If you have entrepreneurial peers, you’ll see entrepreneurship at work. And that normalizes the activity.

It also normalizes failure. The phrase “I told you so” often echoes from non-entrepreneurial peers at the slightest sign of messing up, serving as a pushback to the default path rather than encouraging perseverance and resilience.

Delayed Gratification and Socioeconomic Influence

There’s a socioeconomic angle to this, as well.

Delayed gratification, a concept explored in the Marshmallow Experiment, offers insights into the development of entrepreneurial traits. The experiment revealed that children exposed to stable circumstances tend to have an easier time delaying gratification. This connection suggests that socioeconomic status plays a significant role in developing core traits associated with entrepreneurship, such as financial wisdom, sticking with a long-term vision, and stability of expectations. It further supports the notion that entrepreneurship is not solely a product of genetics but is heavily impacted by the influence of parents and peers (and the stability of their lives).

Empowering Aptitudes and Overcoming Suppressive Narratives

But it’s not all nurture. Nature plays a role, too. Certainly, specific character traits make it much easier to develop an interest in entrepreneurship. Qualities such as genuine curiosity, a compulsion to tinker with ideas and concepts, and a strong sense of rebellion against the status quo can pave the way for entrepreneurial pursuits. Recognizing and empowering these aptitudes within individuals can fuel their entrepreneurial aspirations. And that’s where we get back to nurture.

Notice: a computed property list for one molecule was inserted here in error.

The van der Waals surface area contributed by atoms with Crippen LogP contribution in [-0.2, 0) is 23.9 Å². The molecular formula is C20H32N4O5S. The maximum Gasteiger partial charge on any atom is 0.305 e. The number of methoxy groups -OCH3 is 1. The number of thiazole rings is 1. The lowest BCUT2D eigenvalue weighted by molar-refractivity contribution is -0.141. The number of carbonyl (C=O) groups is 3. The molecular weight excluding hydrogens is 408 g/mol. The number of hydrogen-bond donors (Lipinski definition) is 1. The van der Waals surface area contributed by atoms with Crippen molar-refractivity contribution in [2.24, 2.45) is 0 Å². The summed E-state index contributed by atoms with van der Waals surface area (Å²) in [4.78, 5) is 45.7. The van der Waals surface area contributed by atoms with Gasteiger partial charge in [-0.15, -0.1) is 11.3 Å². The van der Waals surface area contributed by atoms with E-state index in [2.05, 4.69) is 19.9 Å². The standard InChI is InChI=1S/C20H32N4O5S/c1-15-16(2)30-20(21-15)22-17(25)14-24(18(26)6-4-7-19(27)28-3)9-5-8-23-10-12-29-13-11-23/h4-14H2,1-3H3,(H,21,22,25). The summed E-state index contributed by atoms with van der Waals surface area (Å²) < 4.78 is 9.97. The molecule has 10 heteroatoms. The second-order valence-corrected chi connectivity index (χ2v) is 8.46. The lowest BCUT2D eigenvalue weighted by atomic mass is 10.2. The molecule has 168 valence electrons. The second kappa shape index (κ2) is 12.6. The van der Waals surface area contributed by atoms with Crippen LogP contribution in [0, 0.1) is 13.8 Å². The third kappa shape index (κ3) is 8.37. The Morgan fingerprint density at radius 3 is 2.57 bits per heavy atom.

The absence of suppressive narratives and the presence of nurturing empowering stories is crucial for fostering an entrepreneurial spirit. Families, schools, and society at large play a significant role in either hindering or promoting these narratives.

I was lucky that even though I was strongly advised to follow academic pursuits, my curiosity for things outside that realm was never actively suppressed. My family looked at my interest in gaming and “computer stuff” with some suspicion, but they knew that I found something there that gave me great joy.

I’m glad they understood that.

Well, I am glad they tried to understand that. They didn’t really get it.